A simple message of “glad you like the game. I am afraid you are having these issues ‘cos you are playing a pirated game. How about buying the real version?” would have gone much further to generate a customer and a fan rather than a sledgehammer ban that would just guarantee a no sale.

Michael Talpas (profile) says:


I might agree with you, if the person had waited until after the game was actually released to ask for help. There is a certain audacity here, however, that must be addressed.

When I was working for Apple, a man called our Apple Care technical support for help with his phone. He said he had use jailbreak software to get around the requirement to have AT&T as the service provider, and when he updated his phone, it overwrote the jailbreak software and disconnected him from his service provider.

When he was told he would have to get AT&T to turn the phone back on, he replied that he was living in Australia. There was no AT&T in Australia (at that time, I don’t know whether there is now or not). The technician sympathized, but ultimately there was nothing he could do.

Now, the technician could have pointed out to him that he needed to redownload the jailbreak software, upload it to his phone and reinstall, but if this guy can’t figure that out himself, he is an idiot who deserves to have a phone brick.

Anonymous Coward says:

Years and years ago, I remember hearing about pirated AutoCAD installs slowly skewing the lines within a CAD drawing which would obviously render a drawing unusable. Is that true or a myth? I can’t seem to find any info on that particular DRM. This was like at least 7-10 years ago. Am I making this up in my own head or does anyone else remember that?

PaulT (profile) says:

Re: Re:

I don’t remember that, but that sounds like a horrible idea if true. False positives, pranks and the like are things that you can put up with on a game or something else that’s just fluff or entertainment. But, skewing drawings that can either form a major part of someone’s business or lead to potentially dangerous blueprints? That’s a terrible idea, even if you can guarantee a 100% lack of false positives.

Michael says:

Even though the DRM concepts Nintendo employs with Earthbound are amusing and effective, particularly the final battle against Gigyas where the game freezs and deletes your save files, it doesn’t have a way of breaching an emulator’s save files, so a good hacker will be able to break through this quite easily. Furthermore, what of the Earthbound SNES ROMs which have been floating around forever? None of those have any DRM protection, so to add it after the fact isn’t going to do much except perhaps amuse people. DRM might perhaps be effective with current software, but somehow I get the feeling that the game cracking community lives for these sort of challenges. After all, a lot of gamers pirate software because they don’t want to install the third-party software often required for play, which is probably an excuse because many would still do so even without the added software requirement.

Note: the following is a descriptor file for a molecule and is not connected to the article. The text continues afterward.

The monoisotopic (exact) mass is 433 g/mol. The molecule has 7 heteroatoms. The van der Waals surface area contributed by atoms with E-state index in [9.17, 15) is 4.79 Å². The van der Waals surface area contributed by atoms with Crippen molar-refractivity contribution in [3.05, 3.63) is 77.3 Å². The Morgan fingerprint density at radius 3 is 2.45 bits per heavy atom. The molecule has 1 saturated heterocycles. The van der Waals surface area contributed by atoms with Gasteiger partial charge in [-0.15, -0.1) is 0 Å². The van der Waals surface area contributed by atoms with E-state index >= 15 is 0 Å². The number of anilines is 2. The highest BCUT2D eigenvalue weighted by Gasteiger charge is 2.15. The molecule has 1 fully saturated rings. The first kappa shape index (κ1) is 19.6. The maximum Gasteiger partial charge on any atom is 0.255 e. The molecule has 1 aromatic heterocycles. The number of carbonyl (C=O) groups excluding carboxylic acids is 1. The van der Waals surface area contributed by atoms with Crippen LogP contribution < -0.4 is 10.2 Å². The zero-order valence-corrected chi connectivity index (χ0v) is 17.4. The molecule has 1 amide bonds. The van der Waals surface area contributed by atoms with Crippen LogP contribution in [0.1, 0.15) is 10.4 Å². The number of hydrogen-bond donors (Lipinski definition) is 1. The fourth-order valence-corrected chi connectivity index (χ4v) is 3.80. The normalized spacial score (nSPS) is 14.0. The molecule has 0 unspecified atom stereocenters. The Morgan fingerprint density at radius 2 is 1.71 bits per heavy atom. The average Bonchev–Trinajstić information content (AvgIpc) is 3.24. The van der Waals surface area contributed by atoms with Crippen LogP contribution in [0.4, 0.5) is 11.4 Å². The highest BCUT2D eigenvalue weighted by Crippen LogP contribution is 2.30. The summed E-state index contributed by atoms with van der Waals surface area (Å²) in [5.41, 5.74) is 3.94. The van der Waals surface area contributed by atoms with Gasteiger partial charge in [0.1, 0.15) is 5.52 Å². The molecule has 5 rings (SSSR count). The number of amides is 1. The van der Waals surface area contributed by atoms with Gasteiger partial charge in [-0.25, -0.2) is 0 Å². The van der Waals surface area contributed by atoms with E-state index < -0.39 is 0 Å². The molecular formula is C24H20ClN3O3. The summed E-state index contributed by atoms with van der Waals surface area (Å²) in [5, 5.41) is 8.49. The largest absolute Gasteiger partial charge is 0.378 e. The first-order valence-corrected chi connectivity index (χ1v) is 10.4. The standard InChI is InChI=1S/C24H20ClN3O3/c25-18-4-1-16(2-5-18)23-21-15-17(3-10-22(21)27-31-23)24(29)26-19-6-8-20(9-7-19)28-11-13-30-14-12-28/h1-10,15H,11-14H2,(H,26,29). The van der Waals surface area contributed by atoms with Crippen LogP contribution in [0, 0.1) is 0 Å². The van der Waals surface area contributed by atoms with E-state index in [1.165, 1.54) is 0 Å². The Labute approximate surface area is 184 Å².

Oh well. It’s still quite amusing. I would come up with some truly funny stuff like a random round of ammo in a FPS which blows up the screen and kills everything, even the icons, so you have to start over. Or an adventure/RPG where you start off in a town and all of the villagers mutate into huge monsters and all come after you.

TheNutman69321 (profile) says:

Not only are these DRM schemes funnier and way more acceptable than traditional DRM. They also always last much longer because the crackers don’t notice them until they release the game and people start playing it, making them have to go back and re-crack it. I have seen these types take weeks sometimes to get fully cracked while traditional draconian drm is almost always broken day 1.

Brent (profile) says:

I had bad luck with an EA game years ago...

It was one in the need for speed series. It assumed that any SCSI drives were “emulated” and refused to work, even though my only disc drive was a SCSI cd burner. I borrowed an IDE drive from an old machine I had sitting there and voila!

The error was something like, “The disc in drive E: is invalid” or similar.

Not happy with the speed of that old IDE drive though, I did some searching and a few minutes after that I had a crack in hand that let me play it using my SCSI drive and retail disc…DRM defeated.

Anonymous Coward says:

“Bohemia’s latest title, Take On Helicopters, features the same protection scheme which led to the banning of forum members who asked for tech support on this “graphics issue.””

Yes, and who wants to bet those people told their friends the game is a pile of bugs and tech support doesn’t care.

There is no good DRM. There is no DRM with zero false positives. There is no DRM that won’t be cracked. There is no DRM that won’t cost you sales.

Anonymous Coward says:

IMO it’s just immature how developers instead of sinking their time into improving the game wastes time making stupid things like this in order to massage their own ego and also of anti-piracy zealots, who lacks any sort of knowledge of basic economics.

I pity those who think everything is all black and white/ good vs evil, really. It’s everything but “innovative” and “cool”.